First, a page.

convulsion

[ kuh n-vuhl-shuh n ]
/ kənˈvʌl ʃən /
|

noun

contortion of the body caused by violent, involuntary muscular contractions of the extremities, trunk, and head.
violent agitation or disturbance; commotion.
an outburst of great, uncontrollable laughter.

Nearby words

  1. convolvulaceous,
  2. convolvulus,
  3. convoy,
  4. convulsant,
  5. convulse,
  6. convulsionary,
  7. convulsive,
  8. convulsive disorder,
  9. convulsively,
  10. conway

Origin of convulsion

First recorded in 1575–85, convulsion is from the Latin word convulsiōn- (stem of convulsiō). See convulse, -ion

Dictionary.com Unabridged Based on the Random House Unabridged Dictionary, © Random House, Inc. 2019

Examples from the Web for convulsions


British Dictionary definitions for convulsions

convulsion

/ (kənˈvʌlʃən) /

noun

a violent involuntary contraction of a muscle or muscles
a violent upheaval, disturbance, or agitation, esp a social one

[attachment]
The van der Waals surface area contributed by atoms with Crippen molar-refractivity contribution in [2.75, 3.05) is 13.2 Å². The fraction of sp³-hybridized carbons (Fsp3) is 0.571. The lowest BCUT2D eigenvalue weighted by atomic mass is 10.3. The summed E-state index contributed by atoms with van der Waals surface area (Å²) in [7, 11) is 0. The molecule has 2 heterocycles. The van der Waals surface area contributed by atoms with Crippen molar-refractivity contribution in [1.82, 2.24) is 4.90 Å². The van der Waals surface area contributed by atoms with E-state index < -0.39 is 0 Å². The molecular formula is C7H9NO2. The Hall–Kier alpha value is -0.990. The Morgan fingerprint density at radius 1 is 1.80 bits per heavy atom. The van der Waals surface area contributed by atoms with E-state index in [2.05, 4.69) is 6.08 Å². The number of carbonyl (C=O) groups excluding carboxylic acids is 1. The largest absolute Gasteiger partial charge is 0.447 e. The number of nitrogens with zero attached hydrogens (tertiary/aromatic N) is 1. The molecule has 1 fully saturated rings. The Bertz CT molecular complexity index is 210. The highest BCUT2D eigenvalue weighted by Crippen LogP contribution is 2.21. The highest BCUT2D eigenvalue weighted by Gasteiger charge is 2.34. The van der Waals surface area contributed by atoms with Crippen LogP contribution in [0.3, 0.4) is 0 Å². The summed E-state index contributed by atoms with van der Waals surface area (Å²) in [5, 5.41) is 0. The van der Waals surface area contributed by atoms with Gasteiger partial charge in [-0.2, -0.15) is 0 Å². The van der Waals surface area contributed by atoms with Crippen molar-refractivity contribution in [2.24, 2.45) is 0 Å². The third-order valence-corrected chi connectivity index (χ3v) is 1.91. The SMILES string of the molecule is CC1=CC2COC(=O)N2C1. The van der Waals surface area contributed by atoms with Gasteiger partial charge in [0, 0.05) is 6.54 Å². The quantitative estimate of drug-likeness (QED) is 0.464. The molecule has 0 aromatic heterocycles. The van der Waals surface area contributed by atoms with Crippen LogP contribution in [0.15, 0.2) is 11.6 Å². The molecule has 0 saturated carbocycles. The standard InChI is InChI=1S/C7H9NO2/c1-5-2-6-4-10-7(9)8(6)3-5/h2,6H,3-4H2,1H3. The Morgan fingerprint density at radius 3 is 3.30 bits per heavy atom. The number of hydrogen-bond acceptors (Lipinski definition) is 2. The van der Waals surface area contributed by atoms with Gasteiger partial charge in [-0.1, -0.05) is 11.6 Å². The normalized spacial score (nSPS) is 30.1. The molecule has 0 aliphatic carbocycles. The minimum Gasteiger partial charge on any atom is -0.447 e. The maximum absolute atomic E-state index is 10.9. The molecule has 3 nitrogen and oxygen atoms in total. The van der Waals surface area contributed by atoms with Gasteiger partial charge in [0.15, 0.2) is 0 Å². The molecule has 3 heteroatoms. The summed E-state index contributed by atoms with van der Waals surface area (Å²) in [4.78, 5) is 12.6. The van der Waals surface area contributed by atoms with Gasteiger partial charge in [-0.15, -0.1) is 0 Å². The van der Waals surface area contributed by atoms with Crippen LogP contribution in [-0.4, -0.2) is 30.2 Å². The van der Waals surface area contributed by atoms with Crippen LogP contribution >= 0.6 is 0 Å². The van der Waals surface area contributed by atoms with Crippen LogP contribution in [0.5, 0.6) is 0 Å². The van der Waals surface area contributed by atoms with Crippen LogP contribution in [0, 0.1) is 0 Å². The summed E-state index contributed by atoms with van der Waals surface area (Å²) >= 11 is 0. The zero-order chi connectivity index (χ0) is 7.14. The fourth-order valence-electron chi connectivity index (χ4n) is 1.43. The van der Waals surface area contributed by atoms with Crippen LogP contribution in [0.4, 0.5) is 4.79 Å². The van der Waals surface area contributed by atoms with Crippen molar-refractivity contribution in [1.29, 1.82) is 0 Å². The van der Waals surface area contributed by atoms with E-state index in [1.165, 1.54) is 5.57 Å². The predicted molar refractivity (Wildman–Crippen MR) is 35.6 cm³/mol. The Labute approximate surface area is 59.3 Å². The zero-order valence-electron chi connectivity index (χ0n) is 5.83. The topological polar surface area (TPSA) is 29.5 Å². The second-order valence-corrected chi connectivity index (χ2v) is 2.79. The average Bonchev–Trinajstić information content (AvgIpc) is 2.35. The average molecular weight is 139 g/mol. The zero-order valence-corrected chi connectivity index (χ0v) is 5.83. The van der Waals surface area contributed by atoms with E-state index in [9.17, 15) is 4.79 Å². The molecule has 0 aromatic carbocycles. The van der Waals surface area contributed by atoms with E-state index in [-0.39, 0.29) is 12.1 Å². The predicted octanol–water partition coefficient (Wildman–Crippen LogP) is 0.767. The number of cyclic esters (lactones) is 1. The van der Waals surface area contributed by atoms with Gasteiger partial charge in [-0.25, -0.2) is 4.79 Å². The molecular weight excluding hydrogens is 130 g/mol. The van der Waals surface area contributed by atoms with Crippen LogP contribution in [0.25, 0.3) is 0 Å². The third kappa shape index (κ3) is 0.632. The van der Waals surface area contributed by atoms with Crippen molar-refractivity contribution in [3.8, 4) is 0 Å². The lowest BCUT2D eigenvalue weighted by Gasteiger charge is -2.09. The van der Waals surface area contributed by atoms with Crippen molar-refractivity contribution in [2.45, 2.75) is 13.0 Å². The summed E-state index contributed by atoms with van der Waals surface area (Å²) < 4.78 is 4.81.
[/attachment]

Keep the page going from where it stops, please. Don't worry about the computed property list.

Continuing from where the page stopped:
(usually plural) informal uncontrollable laughterI was in convulsions
Derived Formsconvulsionary, adjective

Collins English Dictionary - Complete & Unabridged 2012 Digital Edition © William Collins Sons & Co. Ltd. 1979, 1986 © HarperCollins Publishers 1998, 2000, 2003, 2005, 2006, 2007, 2009, 2012

Word Origin and History for convulsions

convulsion

n.

1580s, from Latin convulsionem (nominative convulsio), noun of action from past participle stem of convellere "to tear loose," from com- "together" (see com-) + vellere "to pluck, pull violently."

Online Etymology Dictionary, © 2010 Douglas Harper

Medicine definitions for convulsions

convulsion

[ kən-vŭlshən ]

n.

An intense, paroxysmal, involuntary muscular contraction or a series of such contractions.seizure

The American Heritage® Stedman's Medical Dictionary Copyright © 2002, 2001, 1995 by Houghton Mifflin Company. Published by Houghton Mifflin Company.

Culture definitions for convulsions

convulsion

A severe, often violent involuntary contraction of the muscles. Convulsions may be caused by high fevers or poisoning and often accompany such diseases such as epilepsy.

The New Dictionary of Cultural Literacy, Third Edition Copyright © 2005 by Houghton Mifflin Harcourt Publishing Company. Published by Houghton Mifflin Harcourt Publishing Company. All rights reserved.